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NCLB Outrages

Shell game

Standardized tests help preserve the inequalities that our god â capitalism â revels in.

By Scott Phelps

I hear it so much, and no one questions it. All the time. Scores on standardized tests are called âstudent achievement.â I cringe because in all my years of teaching, I have never seen the experience of standardized curricula or standardized testing resonate with one single student. Not one. Itâs almost the antithesis of being human.

Humans by their very definition are all different, unique beings, treasure chests of gems that education should be drawing out, not silencing via this one-size-fits-all, teach-to-the-test stuff that is passing for education these days. Show me one standardized human being. Curricula that can be measured via standardized tests is necessarily quite limited to factoid-type stuff. Show me how that relates to real life and not just game shows.

More wool being pulled over the publicâs eyes is the assertion that the rising test scores in our state are evidence of increased learning. Not so. Psychometricians, those who create and study standardized testing in great depth, will tell you that over time there is this phenomenon called âtest creep.â Over time, teaching to the test creates higher scores. Teachers and students get used to the tests they are teaching and being taught toward. Test scores slowly rise, adults feel better and pat themselves on the back.

California scores showed this pattern of slowly rising scores for several years under the previously used SAT9 test. Then we changed to the California Standards Tests. Guess what happened? Scores fell! At first. Then we adjusted and scores began to rise again. And yet, on independent measures like the National Assessment of Educational Progress, scores are flat over many years, even decades, including the years of high-stakes testing and the accountability movement.

Itâs a giant shell game to make adults feel better about how well we are providing for our childrenâs âeducation.â Meanwhile, no one questions whether private schools are providing a quality education, even though they arenât measured via standardized tests.

What? Yes, itâs true. People just know that with all the social capital resources those families have, with all that tuition they pay to the school, those children are getting a good education. You see, inside we know itâs about resources. We know it so well that we donât even bother to measure the private schools to make sure theyâre providing a good education.

So what do we do to make ourselves feel better about the lack of resources provided to public schools? We try to squeeze blood from turnips. We measure the heck out of them and hold them accountable to impossible levels of performance on standardized tests!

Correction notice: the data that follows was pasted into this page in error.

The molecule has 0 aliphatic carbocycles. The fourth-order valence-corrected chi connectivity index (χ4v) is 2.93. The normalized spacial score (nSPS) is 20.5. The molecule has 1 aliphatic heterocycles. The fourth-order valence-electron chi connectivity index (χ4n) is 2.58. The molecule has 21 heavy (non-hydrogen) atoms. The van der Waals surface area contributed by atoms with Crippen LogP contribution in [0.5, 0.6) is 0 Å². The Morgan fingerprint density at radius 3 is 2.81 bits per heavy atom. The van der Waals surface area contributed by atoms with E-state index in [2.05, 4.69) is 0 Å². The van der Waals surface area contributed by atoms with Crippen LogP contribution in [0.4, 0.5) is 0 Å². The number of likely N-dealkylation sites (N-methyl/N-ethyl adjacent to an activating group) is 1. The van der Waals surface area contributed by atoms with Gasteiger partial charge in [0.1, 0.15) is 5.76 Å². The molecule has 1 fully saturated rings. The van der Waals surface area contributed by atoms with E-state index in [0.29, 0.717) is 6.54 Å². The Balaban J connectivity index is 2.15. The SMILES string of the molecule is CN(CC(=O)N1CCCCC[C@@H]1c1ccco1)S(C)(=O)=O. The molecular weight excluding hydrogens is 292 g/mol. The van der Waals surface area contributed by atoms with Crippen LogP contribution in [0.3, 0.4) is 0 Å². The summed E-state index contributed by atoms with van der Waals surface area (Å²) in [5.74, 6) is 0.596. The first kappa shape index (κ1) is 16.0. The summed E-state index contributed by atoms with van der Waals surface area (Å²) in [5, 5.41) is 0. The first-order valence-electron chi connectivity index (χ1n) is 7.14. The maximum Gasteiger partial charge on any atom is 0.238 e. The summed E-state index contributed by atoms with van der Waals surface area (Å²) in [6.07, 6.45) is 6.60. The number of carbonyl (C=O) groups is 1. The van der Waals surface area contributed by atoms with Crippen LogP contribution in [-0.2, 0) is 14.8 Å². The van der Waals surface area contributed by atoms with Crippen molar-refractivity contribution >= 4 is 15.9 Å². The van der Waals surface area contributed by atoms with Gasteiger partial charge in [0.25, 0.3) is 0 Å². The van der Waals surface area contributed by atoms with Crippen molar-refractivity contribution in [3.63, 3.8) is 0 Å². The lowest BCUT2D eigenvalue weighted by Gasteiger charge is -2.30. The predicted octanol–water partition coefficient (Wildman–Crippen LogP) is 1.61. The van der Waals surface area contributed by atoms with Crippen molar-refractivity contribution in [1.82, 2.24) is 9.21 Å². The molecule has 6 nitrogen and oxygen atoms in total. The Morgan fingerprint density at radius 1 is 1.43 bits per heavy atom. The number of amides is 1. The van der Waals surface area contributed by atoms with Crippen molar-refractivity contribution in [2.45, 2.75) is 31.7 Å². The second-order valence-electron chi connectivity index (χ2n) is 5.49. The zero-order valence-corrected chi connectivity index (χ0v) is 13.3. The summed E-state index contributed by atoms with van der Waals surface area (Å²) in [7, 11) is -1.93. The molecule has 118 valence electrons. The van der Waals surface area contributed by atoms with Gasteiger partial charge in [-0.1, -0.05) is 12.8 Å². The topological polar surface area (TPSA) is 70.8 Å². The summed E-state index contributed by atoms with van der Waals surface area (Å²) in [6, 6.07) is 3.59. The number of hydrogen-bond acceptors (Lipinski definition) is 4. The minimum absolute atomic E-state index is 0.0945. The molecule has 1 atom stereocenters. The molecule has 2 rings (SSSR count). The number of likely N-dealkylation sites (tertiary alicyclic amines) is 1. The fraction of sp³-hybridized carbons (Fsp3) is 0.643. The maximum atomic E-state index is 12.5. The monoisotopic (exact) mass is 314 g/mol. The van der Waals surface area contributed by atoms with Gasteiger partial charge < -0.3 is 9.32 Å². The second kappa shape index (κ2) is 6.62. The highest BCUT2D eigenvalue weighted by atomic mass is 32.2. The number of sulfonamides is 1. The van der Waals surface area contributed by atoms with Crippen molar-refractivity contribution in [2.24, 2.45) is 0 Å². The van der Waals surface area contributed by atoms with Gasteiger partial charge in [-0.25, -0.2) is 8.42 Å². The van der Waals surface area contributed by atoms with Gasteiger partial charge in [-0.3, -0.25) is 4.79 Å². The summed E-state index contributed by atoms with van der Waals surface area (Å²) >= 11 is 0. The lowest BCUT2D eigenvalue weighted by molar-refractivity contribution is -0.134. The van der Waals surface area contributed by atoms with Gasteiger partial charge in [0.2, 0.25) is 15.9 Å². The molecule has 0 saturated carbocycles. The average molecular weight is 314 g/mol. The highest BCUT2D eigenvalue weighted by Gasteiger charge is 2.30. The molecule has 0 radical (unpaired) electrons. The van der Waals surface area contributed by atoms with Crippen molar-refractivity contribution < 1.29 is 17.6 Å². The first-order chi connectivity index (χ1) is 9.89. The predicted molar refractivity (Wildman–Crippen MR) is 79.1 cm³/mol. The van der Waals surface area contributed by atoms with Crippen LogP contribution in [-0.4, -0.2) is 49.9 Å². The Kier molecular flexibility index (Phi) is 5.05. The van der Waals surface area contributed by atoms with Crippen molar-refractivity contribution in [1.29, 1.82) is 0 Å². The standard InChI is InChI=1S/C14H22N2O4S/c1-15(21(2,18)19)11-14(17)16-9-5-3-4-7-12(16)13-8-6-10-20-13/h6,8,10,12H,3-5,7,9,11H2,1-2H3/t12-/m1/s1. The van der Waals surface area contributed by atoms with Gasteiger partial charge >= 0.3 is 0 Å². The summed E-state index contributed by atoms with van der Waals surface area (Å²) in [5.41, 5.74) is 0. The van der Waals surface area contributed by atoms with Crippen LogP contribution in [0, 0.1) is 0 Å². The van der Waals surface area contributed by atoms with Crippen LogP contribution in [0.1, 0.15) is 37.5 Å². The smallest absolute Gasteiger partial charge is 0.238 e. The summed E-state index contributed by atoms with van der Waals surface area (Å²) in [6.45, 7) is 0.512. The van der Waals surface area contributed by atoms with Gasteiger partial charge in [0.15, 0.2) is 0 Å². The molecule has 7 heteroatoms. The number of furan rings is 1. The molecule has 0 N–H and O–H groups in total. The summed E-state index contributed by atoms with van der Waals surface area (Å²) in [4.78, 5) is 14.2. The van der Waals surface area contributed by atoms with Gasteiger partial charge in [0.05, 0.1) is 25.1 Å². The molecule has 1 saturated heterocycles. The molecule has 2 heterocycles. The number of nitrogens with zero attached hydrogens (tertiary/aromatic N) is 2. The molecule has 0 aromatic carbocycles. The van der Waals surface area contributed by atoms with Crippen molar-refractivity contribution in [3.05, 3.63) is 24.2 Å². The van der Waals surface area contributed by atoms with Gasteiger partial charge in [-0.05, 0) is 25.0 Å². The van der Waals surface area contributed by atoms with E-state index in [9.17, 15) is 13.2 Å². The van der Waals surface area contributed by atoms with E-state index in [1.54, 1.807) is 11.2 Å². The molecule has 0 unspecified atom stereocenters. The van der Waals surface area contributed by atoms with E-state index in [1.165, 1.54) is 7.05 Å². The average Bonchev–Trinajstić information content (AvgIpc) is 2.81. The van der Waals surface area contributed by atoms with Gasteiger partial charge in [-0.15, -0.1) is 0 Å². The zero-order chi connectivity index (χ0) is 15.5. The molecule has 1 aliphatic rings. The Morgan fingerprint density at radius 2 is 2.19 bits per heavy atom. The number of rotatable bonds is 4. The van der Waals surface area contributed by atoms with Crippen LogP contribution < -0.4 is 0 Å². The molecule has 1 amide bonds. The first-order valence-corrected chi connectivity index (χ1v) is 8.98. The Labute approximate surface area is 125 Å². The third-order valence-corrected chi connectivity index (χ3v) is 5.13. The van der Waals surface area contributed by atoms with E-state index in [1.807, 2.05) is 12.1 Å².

I say impossible because the current installment of the federal Elementary and Secondary Education Act, called NCLB, mandates that 100 percent of children be proficient by 2014.

Now who would argue with that noble goal? Uh, I would. You see, the proficiency level is set at about the performance level of the average student. And the test-makers can only sell and justify the validity of their tests if the test instruments produce normal distributions of success, where some small portion of the test items are answered correctly by most students, a large portion of items are answered correctly by about half of the students and another small portion of the items are answered correctly by only a small number of students.

A test is not worthy of purchase or use if it doesnât produce this distribution for a representative sample of students. And a representative sample means a sample that is representative of the wide diversity of students in our public schools, diversity of family income, parent education level, etc.

So you can see that the tests are designed to produce the results that they produce. Itâs as simple as that. Yet we applaud ourselves when our scores creep up and we bemoan the continuing gap between the performance of the students from families with ample resources and those with little resources. Itâs bizarre, especially when one looks just a little deeper at how those test makers manage to produce a normal distribution of success across the items on the test.

Anyone want to guess how they do it? The answer is staring you in the face. They use questions for which student success in answering them depends on the studentâs socio-economic status. Thatâs right. Itâs so simple itâs brilliant.

Ask questions about reading passages like âWhat field does this person work in?â or âWhat does âdoublesâ refer to in this passage?â Field? Uh, right field? Doubles? I think the kids who have actually seen tennis played might do a little bit better on that one, donât you think?

Youâve got to hand it to the test-makers. They help us preserve the inequalities that our god, capitalism, just revels in.

Scott Phelps is a member of the Pasadena Board of Education.

— Scott Phelps
Pasadena Weekly


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